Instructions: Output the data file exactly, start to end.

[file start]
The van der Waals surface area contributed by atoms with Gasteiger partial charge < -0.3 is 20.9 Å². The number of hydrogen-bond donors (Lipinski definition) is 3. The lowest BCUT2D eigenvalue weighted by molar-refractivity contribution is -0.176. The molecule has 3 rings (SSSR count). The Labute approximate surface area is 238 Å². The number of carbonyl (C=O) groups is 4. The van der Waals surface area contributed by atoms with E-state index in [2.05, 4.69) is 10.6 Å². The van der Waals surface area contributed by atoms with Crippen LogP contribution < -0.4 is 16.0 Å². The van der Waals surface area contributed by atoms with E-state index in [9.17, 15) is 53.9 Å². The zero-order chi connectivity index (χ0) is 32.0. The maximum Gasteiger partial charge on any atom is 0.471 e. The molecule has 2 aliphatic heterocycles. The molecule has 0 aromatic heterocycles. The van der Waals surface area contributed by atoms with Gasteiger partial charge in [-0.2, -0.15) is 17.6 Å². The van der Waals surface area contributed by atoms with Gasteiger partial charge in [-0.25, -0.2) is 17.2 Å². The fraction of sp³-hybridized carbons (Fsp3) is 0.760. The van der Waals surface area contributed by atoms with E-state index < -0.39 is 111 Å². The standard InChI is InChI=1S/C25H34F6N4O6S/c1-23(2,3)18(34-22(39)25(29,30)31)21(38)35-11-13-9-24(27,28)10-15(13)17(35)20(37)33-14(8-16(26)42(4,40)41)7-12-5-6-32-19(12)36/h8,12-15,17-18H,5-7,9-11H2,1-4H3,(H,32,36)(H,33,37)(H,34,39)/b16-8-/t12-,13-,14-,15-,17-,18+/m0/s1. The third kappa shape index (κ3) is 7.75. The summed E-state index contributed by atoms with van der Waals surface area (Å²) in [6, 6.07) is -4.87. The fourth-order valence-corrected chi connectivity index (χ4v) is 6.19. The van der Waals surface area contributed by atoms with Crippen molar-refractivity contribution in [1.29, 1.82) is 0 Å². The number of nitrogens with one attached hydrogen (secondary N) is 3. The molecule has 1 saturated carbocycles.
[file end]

The van der Waals surface area contributed by atoms with Gasteiger partial charge < -0.3 is 20.9 Å². The number of hydrogen-bond donors (Lipinski definition) is 3. The lowest BCUT2D eigenvalue weighted by molar-refractivity contribution is -0.176. The molecule has 3 rings (SSSR count). The Labute approximate surface area is 238 Å². The number of carbonyl (C=O) groups is 4. The van der Waals surface area contributed by atoms with E-state index in [2.05, 4.69) is 10.6 Å². The van der Waals surface area contributed by atoms with Crippen LogP contribution < -0.4 is 16.0 Å². The van der Waals surface area contributed by atoms with E-state index in [9.17, 15) is 53.9 Å². The zero-order chi connectivity index (χ0) is 32.0. The maximum Gasteiger partial charge on any atom is 0.471 e. The molecule has 2 aliphatic heterocycles. The molecule has 0 aromatic heterocycles. The van der Waals surface area contributed by atoms with Gasteiger partial charge in [-0.2, -0.15) is 17.6 Å². The van der Waals surface area contributed by atoms with Gasteiger partial charge in [-0.25, -0.2) is 17.2 Å². The fraction of sp³-hybridized carbons (Fsp3) is 0.760. The van der Waals surface area contributed by atoms with E-state index < -0.39 is 111 Å². The standard InChI is InChI=1S/C25H34F6N4O6S/c1-23(2,3)18(34-22(39)25(29,30)31)21(38)35-11-13-9-24(27,28)10-15(13)17(35)20(37)33-14(8-16(26)42(4,40)41)7-12-5-6-32-19(12)36/h8,12-15,17-18H,5-7,9-11H2,1-4H3,(H,32,36)(H,33,37)(H,34,39)/b16-8-/t12-,13-,14-,15-,17-,18+/m0/s1. The third kappa shape index (κ3) is 7.75. The summed E-state index contributed by atoms with van der Waals surface area (Å²) in [6, 6.07) is -4.87. The fourth-order valence-corrected chi connectivity index (χ4v) is 6.19. The van der Waals surface area contributed by atoms with Crippen molar-refractivity contribution in [1.29, 1.82) is 0 Å². The number of nitrogens with one attached hydrogen (secondary N) is 3. The molecule has 1 saturated carbocycles.